Political violence is on people’s minds. The right to petition the government for redress of grievances enshrined in the First Amendment seems to be running against the grain of the right to bear arms enshrined in the Second Amendment. After Rittenhouse’s acquittal, anti-racists may feel it’s too dangerous to petition. (The fascists are taking it to mean they can shoot first and often.) But some won’t let the Second Amendment nullify the First. They’ll arm up.
When racists with guns meet anti-racists with guns, it’s likely the results will be bad, bad, very bad. USA Today, citing a study by Armed Conflict Location & Event Data Project, said “armed protests are six times more likely to turn violent compared to protests where no guns are present.” That study examined more than 30,000 public demonstrations over 18 months between January 2020 to June 2021.
Lead researcher Roudabeh Kishi told USA Today: “Oftentimes guns can kind of play a role with just increasing tensions. They’re used as intimidation and kind of makes a tense environment even more tense. And so sometimes we’ll see other types of violence breakout, not necessarily always a shooting,” she said. “So it’s like an indirect way arms can actually contribute to violence and destruction.”
Political violence is on people’s minds. Lee Drutman, a political scientist and New America fellow, said today that “violence is the alternative to politics. By normalizing violence, we undermine politics.”
But what if political violence is normal? What if it should always be on people’s mind. And what if our democratic politics is always already being undermined in some way by political violence. I suggest Rittenhouse’s acquittal will not be the cause of future political violence. It is the effect of past political violence always already at work. We don’t see it, though. Political violence is so normal it’s practically invisible.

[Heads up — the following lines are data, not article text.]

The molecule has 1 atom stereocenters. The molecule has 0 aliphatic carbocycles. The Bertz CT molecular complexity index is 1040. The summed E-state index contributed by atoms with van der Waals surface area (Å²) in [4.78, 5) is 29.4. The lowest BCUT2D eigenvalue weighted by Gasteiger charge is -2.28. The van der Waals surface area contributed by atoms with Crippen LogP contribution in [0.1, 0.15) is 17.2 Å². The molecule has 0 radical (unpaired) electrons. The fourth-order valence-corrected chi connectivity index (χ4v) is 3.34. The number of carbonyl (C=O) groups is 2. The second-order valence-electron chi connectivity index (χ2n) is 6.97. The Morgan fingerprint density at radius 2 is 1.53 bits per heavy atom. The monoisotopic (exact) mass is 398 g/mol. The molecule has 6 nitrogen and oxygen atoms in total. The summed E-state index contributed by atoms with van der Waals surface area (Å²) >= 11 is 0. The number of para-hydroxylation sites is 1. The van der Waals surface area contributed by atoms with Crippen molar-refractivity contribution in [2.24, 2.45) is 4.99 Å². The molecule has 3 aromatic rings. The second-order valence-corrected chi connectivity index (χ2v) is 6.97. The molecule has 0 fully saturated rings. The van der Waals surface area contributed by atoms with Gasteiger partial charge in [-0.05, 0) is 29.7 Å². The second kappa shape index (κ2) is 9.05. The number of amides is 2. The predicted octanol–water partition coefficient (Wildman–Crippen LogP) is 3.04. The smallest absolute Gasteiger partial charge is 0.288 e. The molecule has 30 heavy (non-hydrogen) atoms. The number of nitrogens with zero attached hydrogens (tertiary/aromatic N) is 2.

Political violence is the predictable consequence of democratic politics seeking to advance the cause of liberty, equality and justice for all coming into conflict with conservative politics seeking to maintain a social order in which white men rule American society with impunity.
Because democracy won’t stop, and conservative politics won’t stop, that means political violence is always already there. It’s better to see Rittenhouse’s acquittal not as a cause of future violence but, I think, as an inflection point after which private political violence goes public.
Private political violence? What we are seeing now, in the potential for armed racists to silence free speech through intimidation or murder, didn’t come from no where. It started at home, in the family, especially between husband and wife. When women challenge “authority,” when children challenge “authority,” conservative politics does not turn to democracy as a means of resolving conflict. It turns to violence.
It also covers it up. When a husband hits his wife, when a father hits his kids, our discourse almost never calls it political violence though the maintenance of the man’s authority over his wife and children is almost always the reason he hits his wife and children. We call it “domestic violence.” We call it “child abuse.” These terms are accurate but incomplete. Suffering is a political problem in democratic politics. Suffering is a political goal in conservative politics. Without suffering — without punishment for those people who deserve to feel their pain — anything can happen. Even liberty, equality and justice for all.
Political violence has been growing acutely since we elected a Black president. The violence was enabled by Republicans loosening gun laws after Barack Obama’s reelection. The Supreme Court is considering whether to make carrying a firearm openly a constitutional right. The NRA never gloried in mass murders. It did after Rittenhouse’s acquittal. The private political violence that inspired the nation’s worst shooting massacres is inspiring the institutionalization of public political violence. Where that leaves democratic politics, God only knows.